Fireflies bring us brighter LEDs
A Photuris firefly, which was the focus of the research (Photo: Optics Express)
Fireflies ... they’ve allowed us to image the bloodstream and they’ve inspired the creation of a light that could run on waste. Now, they’ve helped an international team of scientists get over 50 percent more light out of existing LED bulbs. The secret lies in the insects’ scales.
More specifically, the secret lies in the scales of the Photuris firefly.
In all types of fireflies, their bioluminescence is emitted through the cuticle of their exoskeleton. In most cases, the cuticle reflects some of that light back inwards, diminishing the total amount of light given off – a similar problem occurs with the outer coatings of LED bulbs.
It was discovered that in the Photuris genus, however, scales in the cuticle possessed optical qualities that boosted the amount of light that could get through. These qualities were concentrated along the jagged edges of the roof-shingle-like scales.
A scanning electron microscope image of the firefly scales (Image: Optics Express)
In order to test if the same principle could work for LEDs, a researcher at Canada’s University of Sherbrooke deposited a light-sensitive material on a standard gallium nitride LED bulb. He then used a laser to etch a profile into that coating, similar to that of the edges of the firefly scales. As a result, the bulb was able to emit approximately 55 percent more light.
“The most important aspect of this work is that it shows how much we can learn by carefully observing nature,” said Annick Bay, a Ph.D. student at the University of Namur in Belgium, which took part in the study. The European Synchrotron Research Facility in France and Belgium’s Université Catholique de Louvain were also involved in the research.
Source: The Optical Society
About the Author
An experienced freelance writer, videographer and television producer, Ben's interest in all forms of innovation is particularly fanatical when it comes to human-powered transportation, film-making gear, environmentally-friendly technologies and anything that's designed to go underwater. He lives in Edmonton, Alberta, where he spends a lot of time going over the handlebars of his mountain bike, hanging out in off-leash parks, and wishing the Pacific Ocean wasn't so far away.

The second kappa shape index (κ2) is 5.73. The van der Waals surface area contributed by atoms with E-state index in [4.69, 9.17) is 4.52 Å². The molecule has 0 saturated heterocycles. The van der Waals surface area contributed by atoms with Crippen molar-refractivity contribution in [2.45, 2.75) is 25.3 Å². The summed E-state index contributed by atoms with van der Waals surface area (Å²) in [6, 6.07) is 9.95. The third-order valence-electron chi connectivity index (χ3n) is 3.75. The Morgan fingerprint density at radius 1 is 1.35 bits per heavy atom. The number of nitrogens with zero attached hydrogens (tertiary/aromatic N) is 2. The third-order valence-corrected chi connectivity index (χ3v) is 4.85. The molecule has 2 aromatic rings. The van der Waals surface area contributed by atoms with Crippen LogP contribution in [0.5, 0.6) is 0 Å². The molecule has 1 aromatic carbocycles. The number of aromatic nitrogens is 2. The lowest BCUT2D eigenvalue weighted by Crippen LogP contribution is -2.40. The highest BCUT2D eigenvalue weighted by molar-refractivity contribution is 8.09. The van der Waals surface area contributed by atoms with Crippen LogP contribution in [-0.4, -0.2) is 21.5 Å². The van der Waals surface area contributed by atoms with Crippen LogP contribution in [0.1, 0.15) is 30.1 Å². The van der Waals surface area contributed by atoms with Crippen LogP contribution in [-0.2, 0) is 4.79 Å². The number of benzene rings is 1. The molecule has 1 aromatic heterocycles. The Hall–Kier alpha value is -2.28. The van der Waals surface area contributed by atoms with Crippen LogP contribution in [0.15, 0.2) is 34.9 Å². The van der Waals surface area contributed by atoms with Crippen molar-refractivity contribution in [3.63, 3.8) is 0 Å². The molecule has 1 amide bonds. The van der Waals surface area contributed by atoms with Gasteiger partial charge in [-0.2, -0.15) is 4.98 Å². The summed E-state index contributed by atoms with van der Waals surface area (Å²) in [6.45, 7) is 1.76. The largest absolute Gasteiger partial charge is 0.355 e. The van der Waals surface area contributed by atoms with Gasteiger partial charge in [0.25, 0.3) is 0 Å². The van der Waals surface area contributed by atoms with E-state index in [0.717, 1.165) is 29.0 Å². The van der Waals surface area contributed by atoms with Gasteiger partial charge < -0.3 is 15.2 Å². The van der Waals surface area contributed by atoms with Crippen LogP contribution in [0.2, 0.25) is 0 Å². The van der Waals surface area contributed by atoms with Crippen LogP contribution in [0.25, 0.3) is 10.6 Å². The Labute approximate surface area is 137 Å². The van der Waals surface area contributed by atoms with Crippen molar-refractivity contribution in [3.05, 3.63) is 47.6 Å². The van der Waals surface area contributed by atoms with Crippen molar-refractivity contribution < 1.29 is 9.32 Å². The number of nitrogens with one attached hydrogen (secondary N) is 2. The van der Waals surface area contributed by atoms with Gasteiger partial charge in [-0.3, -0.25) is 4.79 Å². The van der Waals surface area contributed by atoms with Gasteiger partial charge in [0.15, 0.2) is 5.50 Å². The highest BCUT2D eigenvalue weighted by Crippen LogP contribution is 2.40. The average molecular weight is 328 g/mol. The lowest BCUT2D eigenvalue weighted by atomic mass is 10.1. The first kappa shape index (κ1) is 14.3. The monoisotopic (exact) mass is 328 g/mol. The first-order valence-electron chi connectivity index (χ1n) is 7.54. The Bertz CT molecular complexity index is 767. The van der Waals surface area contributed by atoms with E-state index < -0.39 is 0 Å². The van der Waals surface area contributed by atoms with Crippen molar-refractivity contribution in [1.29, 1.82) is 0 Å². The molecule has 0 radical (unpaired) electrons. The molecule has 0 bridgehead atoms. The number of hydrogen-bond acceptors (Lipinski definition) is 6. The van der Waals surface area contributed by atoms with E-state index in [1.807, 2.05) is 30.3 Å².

All articles by Ben Coxworth
Very impressive! I hope to see this implemented soon!
But are any manufacturers interested?
Is the process cost effective?
Can the process be implemented with equipment already in use?
very impressive, my dawg walk light on high is 2000 lumens, viewed from the side blue dots in yours eyes for hours, I would welcome something more painful, the Maelstrom XM 18 from foursevens is just too expensive @ $2399.00 for 15,000 lumens look forward to their improvements
Unless this is extremely expensive i can see this being very useful, and if cheap enough could be a real break-through in led technology... one of the downfalls of led's is their brightness, they consume so little energy but even if you bundle a ton of them together its hard to get them very bright...I think an extra 50% could really make a difference.
@ Arahant my nitecore tiny monster TM11 output is 2000 lumens from 3 LEDs, which is brighter than a car headlight
Give me a break.
LEDs, and practically every device up from a CFL, have been using etched surfaces to boost transmittance practically forever. You can buy off-the shelf units worldwide…
Reading over the actual source's abstract found here…
It is very obvious that this was an experiment in understanding the bug, using a cheap LED as a convenient light source. This was not an experiment on improving LEDs using biomimicry.
The key takeaway is that they improved emittance by 55% compared to an LED with no treatment at all, not compared to other LEDs.
This is, like most science reporting, obvious link spam.
Read the actual paper, people.
Thanks for the comments Maury. It also bothers me how a line or two of useful information should have been included not to get everyone's hopes up. The article as it stands is factual, but still misleading, sometimes that is the worst combination. A straight out lie is often easier to spot.
Over 160,000 people receive our email newsletter
See the stories that matter in your inbox every morning